The respondents were also asked about changes in their personal and family lives following the missile attacks. Forty-four percent said that as a result of the rockets, their children suffered anxiety, stress and damage to their quality of life.

Another 44 percent said that the security situation has affected their financial situation for the worse.

Alon Davidi, the chairman of Sderot’s Security Advocacy Council, said, “These findings should shake up every person in the State of Israel and set off an alarm for the military and state leaders. Sderot’s residents hold the government directly responsible for the deterioration in security and financial situations in the city and the failure to deal with the Qassam rocket shootings.

“The residents are expressing an unequivocal position, under complete consensus, that the government should order the IDF to carry out an extensive ground operation in the northern Gaza Strip and the Philadelphia Route in order to damage terror infrastructure and put an end to the missiles. The residents even expressed willingness to suffer even greater missile attacks in order to allow the Israeli army to act in the Strip,” Davidi added.

Hezbollah Guerrillas Return To Destroyed Israeli Villages

Last week, Israel Deputy Prime Minister Shimon Peres declared on at least four occasions that Israel’s great achievement in last summer’s war was that Hezbollah is no longer on Israel’s northern border.

However, Israeli intelligence sources confirm that Hezbollah fighters have begun to return to the villages in southern Lebanon, even villages that abut the border with Israel. This has been confirmed by a number of high-ranking military officials. A building boom of the organization’s infrastructure is clearly visible in the villages that were destroyed in the war, including observation posts that have been manned once again to resume the collection of intelligence about Israel.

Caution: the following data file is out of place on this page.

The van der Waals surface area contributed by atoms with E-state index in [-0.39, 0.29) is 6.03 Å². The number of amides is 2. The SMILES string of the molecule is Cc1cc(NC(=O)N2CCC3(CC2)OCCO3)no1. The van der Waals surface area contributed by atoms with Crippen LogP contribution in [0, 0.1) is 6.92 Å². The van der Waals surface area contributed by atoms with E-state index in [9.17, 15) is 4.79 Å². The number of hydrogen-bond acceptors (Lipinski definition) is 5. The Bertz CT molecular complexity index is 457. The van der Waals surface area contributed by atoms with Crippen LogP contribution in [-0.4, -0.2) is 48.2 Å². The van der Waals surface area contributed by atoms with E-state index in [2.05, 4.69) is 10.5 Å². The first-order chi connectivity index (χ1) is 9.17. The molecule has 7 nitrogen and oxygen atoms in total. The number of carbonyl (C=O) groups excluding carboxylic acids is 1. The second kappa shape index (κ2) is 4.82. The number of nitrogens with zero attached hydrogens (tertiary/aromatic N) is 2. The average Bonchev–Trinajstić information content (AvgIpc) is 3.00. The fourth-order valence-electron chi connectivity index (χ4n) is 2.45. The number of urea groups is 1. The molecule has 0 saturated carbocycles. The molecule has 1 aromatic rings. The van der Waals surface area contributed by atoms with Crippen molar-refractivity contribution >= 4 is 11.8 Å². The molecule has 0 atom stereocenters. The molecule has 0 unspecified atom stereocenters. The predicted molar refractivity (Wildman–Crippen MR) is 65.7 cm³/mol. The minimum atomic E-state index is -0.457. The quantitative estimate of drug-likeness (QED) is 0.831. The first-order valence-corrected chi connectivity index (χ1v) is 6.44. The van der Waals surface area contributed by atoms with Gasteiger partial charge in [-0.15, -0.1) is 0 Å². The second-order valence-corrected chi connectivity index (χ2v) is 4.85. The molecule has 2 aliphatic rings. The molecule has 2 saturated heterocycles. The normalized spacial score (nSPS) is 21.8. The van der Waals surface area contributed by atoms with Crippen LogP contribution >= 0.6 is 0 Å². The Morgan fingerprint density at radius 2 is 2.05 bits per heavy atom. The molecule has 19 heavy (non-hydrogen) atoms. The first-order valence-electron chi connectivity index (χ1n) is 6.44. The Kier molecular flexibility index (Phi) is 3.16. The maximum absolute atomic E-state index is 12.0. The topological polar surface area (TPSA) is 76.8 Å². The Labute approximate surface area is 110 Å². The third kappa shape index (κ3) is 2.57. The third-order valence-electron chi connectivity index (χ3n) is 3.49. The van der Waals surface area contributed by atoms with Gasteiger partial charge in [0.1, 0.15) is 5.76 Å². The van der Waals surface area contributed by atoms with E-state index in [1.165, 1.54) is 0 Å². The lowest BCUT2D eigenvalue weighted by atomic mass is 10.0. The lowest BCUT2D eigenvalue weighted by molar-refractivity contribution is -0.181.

For the time being, underscore the sources, no armed Hezbollah guerrillas have been spotted. They said that the guerrillas were able to return because the UNIFIL mandate does not allow the UNIFIL troops to enter the villages to prevent Hezbollah from rebuilding its military infrastructure. UNIFIL is permitted to do so only outside the villages, in the open areas. Indeed, UNIFIL troops have tried to disrupt Hezbollah’s efforts to rehabilitate its military infrastructure in the “nature preserves.”

Israeli military sources said that the monitoring work being done by the Lebanese army along the Israeli and Syrian borders was very sketchy because of the power struggles within the Lebanese government and Lebanese society. The instability of the Siniora government has prevented it from forcing its will to be done. The Lebanese government has a clear interest in preventing weaponry from being smuggled in through the Syrian border, since those smuggling operations undermine the regime and damage the economy. However, in an attempt to appease some of the conflicting forces at work within it, the Lebanese government has taken a conciliatory approach and has refrained from enforcing its will.